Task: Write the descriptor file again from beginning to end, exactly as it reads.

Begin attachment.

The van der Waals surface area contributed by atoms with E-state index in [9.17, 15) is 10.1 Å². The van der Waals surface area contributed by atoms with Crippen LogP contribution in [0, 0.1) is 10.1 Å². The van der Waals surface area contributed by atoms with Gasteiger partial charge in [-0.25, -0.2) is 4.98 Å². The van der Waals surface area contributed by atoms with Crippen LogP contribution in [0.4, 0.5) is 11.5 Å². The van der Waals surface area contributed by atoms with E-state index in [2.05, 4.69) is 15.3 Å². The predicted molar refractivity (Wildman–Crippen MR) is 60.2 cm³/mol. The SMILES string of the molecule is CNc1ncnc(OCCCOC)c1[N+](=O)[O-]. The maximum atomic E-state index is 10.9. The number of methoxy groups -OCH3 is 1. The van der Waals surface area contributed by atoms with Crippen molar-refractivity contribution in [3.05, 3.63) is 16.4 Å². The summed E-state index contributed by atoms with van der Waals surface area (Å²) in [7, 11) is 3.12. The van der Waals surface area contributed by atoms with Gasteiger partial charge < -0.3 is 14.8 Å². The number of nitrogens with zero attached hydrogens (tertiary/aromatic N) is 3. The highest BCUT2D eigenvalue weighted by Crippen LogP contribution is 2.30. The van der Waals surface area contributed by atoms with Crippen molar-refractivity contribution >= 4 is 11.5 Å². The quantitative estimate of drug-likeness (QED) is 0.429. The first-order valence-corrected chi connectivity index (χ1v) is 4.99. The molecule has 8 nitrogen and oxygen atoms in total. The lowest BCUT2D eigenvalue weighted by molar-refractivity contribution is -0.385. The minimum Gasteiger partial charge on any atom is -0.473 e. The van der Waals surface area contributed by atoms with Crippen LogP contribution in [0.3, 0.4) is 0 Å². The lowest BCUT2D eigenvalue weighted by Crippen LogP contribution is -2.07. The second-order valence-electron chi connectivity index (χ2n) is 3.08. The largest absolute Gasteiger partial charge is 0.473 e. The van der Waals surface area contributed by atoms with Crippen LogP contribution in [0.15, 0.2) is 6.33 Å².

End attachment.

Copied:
The van der Waals surface area contributed by atoms with E-state index in [9.17, 15) is 10.1 Å². The van der Waals surface area contributed by atoms with Crippen LogP contribution in [0, 0.1) is 10.1 Å². The van der Waals surface area contributed by atoms with Gasteiger partial charge in [-0.25, -0.2) is 4.98 Å². The van der Waals surface area contributed by atoms with Crippen LogP contribution in [0.4, 0.5) is 11.5 Å². The van der Waals surface area contributed by atoms with E-state index in [2.05, 4.69) is 15.3 Å². The predicted molar refractivity (Wildman–Crippen MR) is 60.2 cm³/mol. The SMILES string of the molecule is CNc1ncnc(OCCCOC)c1[N+](=O)[O-]. The maximum atomic E-state index is 10.9. The number of methoxy groups -OCH3 is 1. The van der Waals surface area contributed by atoms with Crippen molar-refractivity contribution in [3.05, 3.63) is 16.4 Å². The summed E-state index contributed by atoms with van der Waals surface area (Å²) in [7, 11) is 3.12. The van der Waals surface area contributed by atoms with Gasteiger partial charge < -0.3 is 14.8 Å². The number of nitrogens with zero attached hydrogens (tertiary/aromatic N) is 3. The highest BCUT2D eigenvalue weighted by Crippen LogP contribution is 2.30. The van der Waals surface area contributed by atoms with Crippen molar-refractivity contribution >= 4 is 11.5 Å². The quantitative estimate of drug-likeness (QED) is 0.429. The first-order valence-corrected chi connectivity index (χ1v) is 4.99. The molecule has 8 nitrogen and oxygen atoms in total. The lowest BCUT2D eigenvalue weighted by molar-refractivity contribution is -0.385. The minimum Gasteiger partial charge on any atom is -0.473 e. The van der Waals surface area contributed by atoms with Crippen LogP contribution in [0.3, 0.4) is 0 Å². The lowest BCUT2D eigenvalue weighted by Crippen LogP contribution is -2.07. The second-order valence-electron chi connectivity index (χ2n) is 3.08. The largest absolute Gasteiger partial charge is 0.473 e. The van der Waals surface area contributed by atoms with Crippen LogP contribution in [0.15, 0.2) is 6.33 Å².